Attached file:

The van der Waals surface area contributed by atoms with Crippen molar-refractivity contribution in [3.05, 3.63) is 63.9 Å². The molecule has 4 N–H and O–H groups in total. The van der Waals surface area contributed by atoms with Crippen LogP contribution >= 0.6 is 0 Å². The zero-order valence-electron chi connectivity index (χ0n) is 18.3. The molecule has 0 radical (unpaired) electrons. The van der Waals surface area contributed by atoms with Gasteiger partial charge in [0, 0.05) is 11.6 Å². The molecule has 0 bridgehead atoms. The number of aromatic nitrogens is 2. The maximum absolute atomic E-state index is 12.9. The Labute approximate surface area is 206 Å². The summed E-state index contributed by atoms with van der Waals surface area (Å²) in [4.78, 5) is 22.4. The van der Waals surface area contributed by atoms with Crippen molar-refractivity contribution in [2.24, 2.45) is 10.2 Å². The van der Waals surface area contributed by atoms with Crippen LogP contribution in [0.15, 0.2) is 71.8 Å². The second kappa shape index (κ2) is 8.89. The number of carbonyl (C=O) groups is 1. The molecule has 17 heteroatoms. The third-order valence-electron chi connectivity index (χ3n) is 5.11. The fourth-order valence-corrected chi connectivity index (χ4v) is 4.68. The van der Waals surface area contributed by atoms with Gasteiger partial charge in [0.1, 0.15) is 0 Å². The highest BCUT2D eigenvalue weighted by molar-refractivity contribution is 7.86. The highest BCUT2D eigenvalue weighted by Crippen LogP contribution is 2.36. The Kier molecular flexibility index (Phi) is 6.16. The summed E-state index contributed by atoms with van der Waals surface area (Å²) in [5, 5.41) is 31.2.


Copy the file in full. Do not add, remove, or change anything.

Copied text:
The van der Waals surface area contributed by atoms with Crippen molar-refractivity contribution in [3.05, 3.63) is 63.9 Å². The molecule has 4 N–H and O–H groups in total. The van der Waals surface area contributed by atoms with Crippen LogP contribution >= 0.6 is 0 Å². The zero-order valence-electron chi connectivity index (χ0n) is 18.3. The molecule has 0 radical (unpaired) electrons. The van der Waals surface area contributed by atoms with Gasteiger partial charge in [0, 0.05) is 11.6 Å². The molecule has 0 bridgehead atoms. The number of aromatic nitrogens is 2. The maximum absolute atomic E-state index is 12.9. The Labute approximate surface area is 206 Å². The summed E-state index contributed by atoms with van der Waals surface area (Å²) in [4.78, 5) is 22.4. The van der Waals surface area contributed by atoms with Crippen molar-refractivity contribution in [2.24, 2.45) is 10.2 Å². The van der Waals surface area contributed by atoms with Crippen LogP contribution in [0.15, 0.2) is 71.8 Å². The second kappa shape index (κ2) is 8.89. The number of carbonyl (C=O) groups is 1. The molecule has 17 heteroatoms. The third-order valence-electron chi connectivity index (χ3n) is 5.11. The fourth-order valence-corrected chi connectivity index (χ4v) is 4.68. The van der Waals surface area contributed by atoms with Gasteiger partial charge in [0.1, 0.15) is 0 Å². The highest BCUT2D eigenvalue weighted by molar-refractivity contribution is 7.86. The highest BCUT2D eigenvalue weighted by Crippen LogP contribution is 2.36. The Kier molecular flexibility index (Phi) is 6.16. The summed E-state index contributed by atoms with van der Waals surface area (Å²) in [5, 5.41) is 31.2.